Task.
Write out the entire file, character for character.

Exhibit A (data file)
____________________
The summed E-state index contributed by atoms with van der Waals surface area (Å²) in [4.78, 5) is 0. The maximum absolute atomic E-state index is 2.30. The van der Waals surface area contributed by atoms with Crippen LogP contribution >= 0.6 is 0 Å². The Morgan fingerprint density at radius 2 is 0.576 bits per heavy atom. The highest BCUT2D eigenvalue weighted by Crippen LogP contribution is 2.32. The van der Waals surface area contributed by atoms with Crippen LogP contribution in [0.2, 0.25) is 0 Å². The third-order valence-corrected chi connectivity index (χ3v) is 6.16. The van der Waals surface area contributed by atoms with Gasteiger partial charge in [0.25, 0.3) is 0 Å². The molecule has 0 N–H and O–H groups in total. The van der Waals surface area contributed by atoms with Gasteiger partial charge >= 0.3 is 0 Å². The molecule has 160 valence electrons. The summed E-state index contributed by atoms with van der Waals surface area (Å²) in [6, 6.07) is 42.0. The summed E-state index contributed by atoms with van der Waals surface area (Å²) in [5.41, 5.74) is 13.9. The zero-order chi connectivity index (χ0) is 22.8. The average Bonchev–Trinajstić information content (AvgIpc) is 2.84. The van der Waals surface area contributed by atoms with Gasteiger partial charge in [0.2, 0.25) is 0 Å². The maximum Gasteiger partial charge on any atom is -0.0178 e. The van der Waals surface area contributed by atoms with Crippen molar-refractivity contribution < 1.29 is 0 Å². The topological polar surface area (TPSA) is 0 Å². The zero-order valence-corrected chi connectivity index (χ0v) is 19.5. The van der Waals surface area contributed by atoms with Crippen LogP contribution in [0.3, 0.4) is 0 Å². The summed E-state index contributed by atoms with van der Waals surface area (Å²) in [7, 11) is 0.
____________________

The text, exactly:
The summed E-state index contributed by atoms with van der Waals surface area (Å²) in [4.78, 5) is 0. The maximum absolute atomic E-state index is 2.30. The van der Waals surface area contributed by atoms with Crippen LogP contribution >= 0.6 is 0 Å². The Morgan fingerprint density at radius 2 is 0.576 bits per heavy atom. The highest BCUT2D eigenvalue weighted by Crippen LogP contribution is 2.32. The van der Waals surface area contributed by atoms with Crippen LogP contribution in [0.2, 0.25) is 0 Å². The third-order valence-corrected chi connectivity index (χ3v) is 6.16. The van der Waals surface area contributed by atoms with Gasteiger partial charge in [0.25, 0.3) is 0 Å². The molecule has 0 N–H and O–H groups in total. The van der Waals surface area contributed by atoms with Gasteiger partial charge >= 0.3 is 0 Å². The molecule has 160 valence electrons. The summed E-state index contributed by atoms with van der Waals surface area (Å²) in [6, 6.07) is 42.0. The summed E-state index contributed by atoms with van der Waals surface area (Å²) in [5.41, 5.74) is 13.9. The zero-order chi connectivity index (χ0) is 22.8. The average Bonchev–Trinajstić information content (AvgIpc) is 2.84. The van der Waals surface area contributed by atoms with Gasteiger partial charge in [0.2, 0.25) is 0 Å². The maximum Gasteiger partial charge on any atom is -0.0178 e. The van der Waals surface area contributed by atoms with Crippen molar-refractivity contribution < 1.29 is 0 Å². The topological polar surface area (TPSA) is 0 Å². The zero-order valence-corrected chi connectivity index (χ0v) is 19.5. The van der Waals surface area contributed by atoms with Crippen LogP contribution in [0.3, 0.4) is 0 Å². The summed E-state index contributed by atoms with van der Waals surface area (Å²) in [7, 11) is 0.